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The use of body-cameras on American officers has been on the rise in 2012. A gesture that aspired to make policing more transparent, parallel to a rise in high profile police misconduct cases throughout the country. The cameras, ideally, would either clear up details in SIU investigations or act as a tiny Sword of Damocles. Their use hasn’t made an impact on police brutality. The silver lining is that on occasion these devices intended to prove a police officer’s innocence will backfire spectacularly when an officer is, in fact, a total asshole.

Roland Shields, a 52-year-old black man in Los Angeles, was arrested last April for a keeping a firearm in his trunk, a hit-and-run and possession of cocaine. The last charge is now under scrutiny after collected footage from multiple body cameras suggest that one LAPD officer, identified as ‘Gaxiola’, planted evidence on Shields. It contradicts the police account. CBS managed to collect body camera 12 videos of the arrest. When CBS confronted the officer who participated in the arrest he offered no comment.  

The police report said that the cocaine was found on Shields, it was in his pocket. Instead, in the video, Gaxiola raises a wallet from the ground to show to the other officers. Gaxiola then appears to drop the wallet back on the ground, bends over and this time picks up a small bag of cocaine, gesturing to officers behind Shields’ back as he places the bag into the wallet.

After planting the drugs, Gaxiola appears to turn on his body camera, unaware that the device is designed to save the previous 30 seconds of footage before activation. It’s unclear how coordinated this was. After turning on the camera Gaxiola rather brazenly boasts to three other officers that there was ‘a bag of narco’ discovered.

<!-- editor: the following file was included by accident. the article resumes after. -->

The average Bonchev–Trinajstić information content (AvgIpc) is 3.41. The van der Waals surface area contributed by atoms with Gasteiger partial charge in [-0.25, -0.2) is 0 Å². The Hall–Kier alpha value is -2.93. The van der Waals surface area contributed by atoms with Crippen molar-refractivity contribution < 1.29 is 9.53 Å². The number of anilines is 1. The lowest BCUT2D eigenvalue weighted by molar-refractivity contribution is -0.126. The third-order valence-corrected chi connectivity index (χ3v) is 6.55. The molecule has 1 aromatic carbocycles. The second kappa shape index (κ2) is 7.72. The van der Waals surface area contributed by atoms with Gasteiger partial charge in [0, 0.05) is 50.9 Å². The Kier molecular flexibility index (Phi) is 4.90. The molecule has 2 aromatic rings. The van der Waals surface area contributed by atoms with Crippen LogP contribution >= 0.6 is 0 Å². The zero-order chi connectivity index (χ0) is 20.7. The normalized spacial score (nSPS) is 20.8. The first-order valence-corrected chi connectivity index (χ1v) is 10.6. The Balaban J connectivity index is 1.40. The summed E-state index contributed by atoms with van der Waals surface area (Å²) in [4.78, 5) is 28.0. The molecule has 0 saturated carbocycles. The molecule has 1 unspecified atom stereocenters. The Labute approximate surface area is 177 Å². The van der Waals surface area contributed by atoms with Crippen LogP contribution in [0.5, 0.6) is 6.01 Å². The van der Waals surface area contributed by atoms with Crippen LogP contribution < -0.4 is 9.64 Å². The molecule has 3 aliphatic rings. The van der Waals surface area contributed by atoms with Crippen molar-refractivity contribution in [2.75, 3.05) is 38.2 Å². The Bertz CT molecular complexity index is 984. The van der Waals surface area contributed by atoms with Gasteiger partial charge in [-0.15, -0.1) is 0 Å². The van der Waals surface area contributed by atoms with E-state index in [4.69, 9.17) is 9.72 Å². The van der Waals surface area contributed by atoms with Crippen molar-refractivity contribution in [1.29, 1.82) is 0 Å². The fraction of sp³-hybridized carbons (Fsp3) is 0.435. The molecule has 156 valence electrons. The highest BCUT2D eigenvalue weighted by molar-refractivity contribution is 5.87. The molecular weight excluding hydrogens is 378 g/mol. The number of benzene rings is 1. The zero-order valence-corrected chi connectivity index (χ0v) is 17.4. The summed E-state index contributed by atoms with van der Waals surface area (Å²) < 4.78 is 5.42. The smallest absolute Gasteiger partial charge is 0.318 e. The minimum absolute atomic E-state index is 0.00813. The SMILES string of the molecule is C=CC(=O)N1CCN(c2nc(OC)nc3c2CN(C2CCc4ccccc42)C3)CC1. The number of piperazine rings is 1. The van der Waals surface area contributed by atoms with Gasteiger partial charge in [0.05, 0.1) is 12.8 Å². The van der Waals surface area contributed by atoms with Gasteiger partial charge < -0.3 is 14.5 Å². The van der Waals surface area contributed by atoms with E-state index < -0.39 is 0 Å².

“It seems improbable that someone would tape themselves planting drugs,” said attorney Steve Levine. “It seems more reasonable that, when he turned on his cam, he felt he was recording at that point.”

Levine also believes that earlier in one recording, you can see the square-shaped baggie in Gaxiola’s hand before picking up the wallet. In a statement, the LAPD said they take “all allegations of misconduct seriously and, as in all cases, will conduct a thorough investigation.” LAPD body camera footage isn’t actually available to the public, after a 2015 change in policy, that critics have said make the entire program moot. An identical happened earlier this year in Baltimore. Twice. In one month.

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